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Discussion Starter · #1 ·
I'm at the track tomorrow where temps are forecast to be in excess of 100 degrees. We run in sessions of about 20 minutes, with 45-50 minutes between sessions. Last time I ran at these temps I got overheating issues by the 3rd or 4th session.

Any advice on managing the temps? the last lap of each session I use as a cool down--is it best to be in the highest gear possible?--ie limping around at 1500 RPMs, or 2500 RPMs?

Does it help to lift the hood during sessions? I'm guessing this should help cool the engine, or does it really do anything?

Not much of an opportunity to drive around and cool the car between sessions, so is it better to sit in park and idle, or completely turn the car off?

Any advice appreciated.
 

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I have a pesticide spray can that I fill with ice water and spray my intercoolers and intake manifold between runs.
 

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I am more concerned about trans temps and brake temps than I am about engine temps...

The best method (for me, that I've found) - is drive relatively slowly:

Too slow, not enough air moves through the brake rotors, and not enough air blows over the transmission...

Too fast, temps don't reduce as much, and you're more likely to brake when finished.

I drive around until my temps are about 230-ish or so, then coast to a stop.
 

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Discussion Starter · #4 ·
Is it OK to spray ice water on the brakes as well, or can this sudden change in temperatures cause a problem?
 

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Best way to cool the car down is to drive it around outside the track on the public roads, while going to buy gas for example. Absolutely do not spray ice or water on anything. Leaving the hood up does nothing to cool the engine internals or brakes or transmission or differentials. Just check the gauges and you will see that this is ineffective. It will reduce under-hood temps, but that is about all. To get cooling, you must have airflow. Drive the car at low speeds until temps on the gauges for transmission, engine oil and coolant come down to close to normal. Running a cool down lap in a high gear at moderate speed without using the brakes much will help a lot, but it is usually not sufficient to get the temps down much, depending on where they throw the chequered flag.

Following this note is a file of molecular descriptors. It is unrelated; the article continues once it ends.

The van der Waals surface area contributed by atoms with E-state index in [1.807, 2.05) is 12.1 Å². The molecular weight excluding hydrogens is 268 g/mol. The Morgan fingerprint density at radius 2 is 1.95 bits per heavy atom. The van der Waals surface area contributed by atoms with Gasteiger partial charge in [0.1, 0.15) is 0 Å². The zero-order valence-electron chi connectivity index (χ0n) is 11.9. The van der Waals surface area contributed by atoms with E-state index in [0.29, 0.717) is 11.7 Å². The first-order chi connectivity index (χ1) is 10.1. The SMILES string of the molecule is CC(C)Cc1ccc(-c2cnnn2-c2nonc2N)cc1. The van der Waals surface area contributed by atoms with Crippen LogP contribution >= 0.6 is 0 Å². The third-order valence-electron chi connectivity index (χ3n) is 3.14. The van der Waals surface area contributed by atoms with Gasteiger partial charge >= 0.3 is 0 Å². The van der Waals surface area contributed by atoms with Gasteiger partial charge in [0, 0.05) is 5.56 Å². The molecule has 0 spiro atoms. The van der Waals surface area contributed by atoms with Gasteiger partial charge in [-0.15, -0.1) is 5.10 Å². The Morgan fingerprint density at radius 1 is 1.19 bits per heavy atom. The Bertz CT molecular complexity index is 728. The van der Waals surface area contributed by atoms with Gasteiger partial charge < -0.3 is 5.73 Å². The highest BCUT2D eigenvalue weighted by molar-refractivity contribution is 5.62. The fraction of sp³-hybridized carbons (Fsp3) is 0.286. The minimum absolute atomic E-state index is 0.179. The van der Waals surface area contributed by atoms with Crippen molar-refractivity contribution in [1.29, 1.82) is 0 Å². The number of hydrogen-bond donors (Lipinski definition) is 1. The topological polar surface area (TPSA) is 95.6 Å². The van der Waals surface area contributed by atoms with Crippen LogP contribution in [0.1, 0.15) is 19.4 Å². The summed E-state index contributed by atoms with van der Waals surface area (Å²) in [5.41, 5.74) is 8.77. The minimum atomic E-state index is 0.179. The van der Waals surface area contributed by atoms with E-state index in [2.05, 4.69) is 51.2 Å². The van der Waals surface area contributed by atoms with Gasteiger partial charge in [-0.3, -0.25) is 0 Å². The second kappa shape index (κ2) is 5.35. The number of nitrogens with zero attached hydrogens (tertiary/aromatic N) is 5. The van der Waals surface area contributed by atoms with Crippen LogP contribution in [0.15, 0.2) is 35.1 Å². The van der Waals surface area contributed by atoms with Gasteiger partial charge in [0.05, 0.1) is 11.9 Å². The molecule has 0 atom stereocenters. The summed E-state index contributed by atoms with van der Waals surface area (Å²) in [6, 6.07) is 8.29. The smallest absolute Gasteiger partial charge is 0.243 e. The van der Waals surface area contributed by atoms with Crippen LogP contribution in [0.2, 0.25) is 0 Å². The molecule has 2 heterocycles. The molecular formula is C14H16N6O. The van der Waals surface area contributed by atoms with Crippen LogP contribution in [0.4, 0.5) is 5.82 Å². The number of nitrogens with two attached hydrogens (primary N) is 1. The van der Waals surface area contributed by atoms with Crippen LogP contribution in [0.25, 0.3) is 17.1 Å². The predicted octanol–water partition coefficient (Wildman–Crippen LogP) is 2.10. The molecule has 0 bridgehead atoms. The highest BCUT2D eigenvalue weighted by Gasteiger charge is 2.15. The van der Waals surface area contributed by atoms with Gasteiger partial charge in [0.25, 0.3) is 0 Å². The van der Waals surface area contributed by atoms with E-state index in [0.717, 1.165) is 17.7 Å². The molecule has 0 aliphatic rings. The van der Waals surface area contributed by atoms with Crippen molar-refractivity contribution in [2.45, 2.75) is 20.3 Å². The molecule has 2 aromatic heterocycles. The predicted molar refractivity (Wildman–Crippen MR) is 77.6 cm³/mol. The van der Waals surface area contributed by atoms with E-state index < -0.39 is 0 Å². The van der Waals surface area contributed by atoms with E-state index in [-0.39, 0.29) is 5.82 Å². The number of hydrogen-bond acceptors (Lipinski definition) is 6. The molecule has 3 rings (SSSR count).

The factory Nissan manual has this recommendation, of driving about 5 miles after a track session, and that works.
 

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Open windows, Hot air on full power if stopped.

Best way is to have a drive to you'r next gas station ( and ... you'll probably need it
)
 

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Discussion Starter · #7 ·
Thanks guys--unfortunately this particular track --Hallett Speedway in Oklahoma--doesn't really allow for cool down driving as you have to cross the track to leave. I can probably drive around at 5-10 mph on the infield, but not much more than that--and that requires some braking. Probably better just to stop.

And Yes, I will need gas--why I am bringing my own as their gas is about $1.00 per gallon overpriced and only 91 or 105.

Thanks for the help guys. Looks like I'm going to need to do some aftermarket cooling if I want to continue to track in Oklahoma in the summer.
 

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You will be fine, in my EVO i used to slow down about a lap before the cool down lap. So on the last lap I would decrease my pace by about 50 percent. This would basically give me 2 cool down laps. Just wave all the ppl you passed by on the last lap.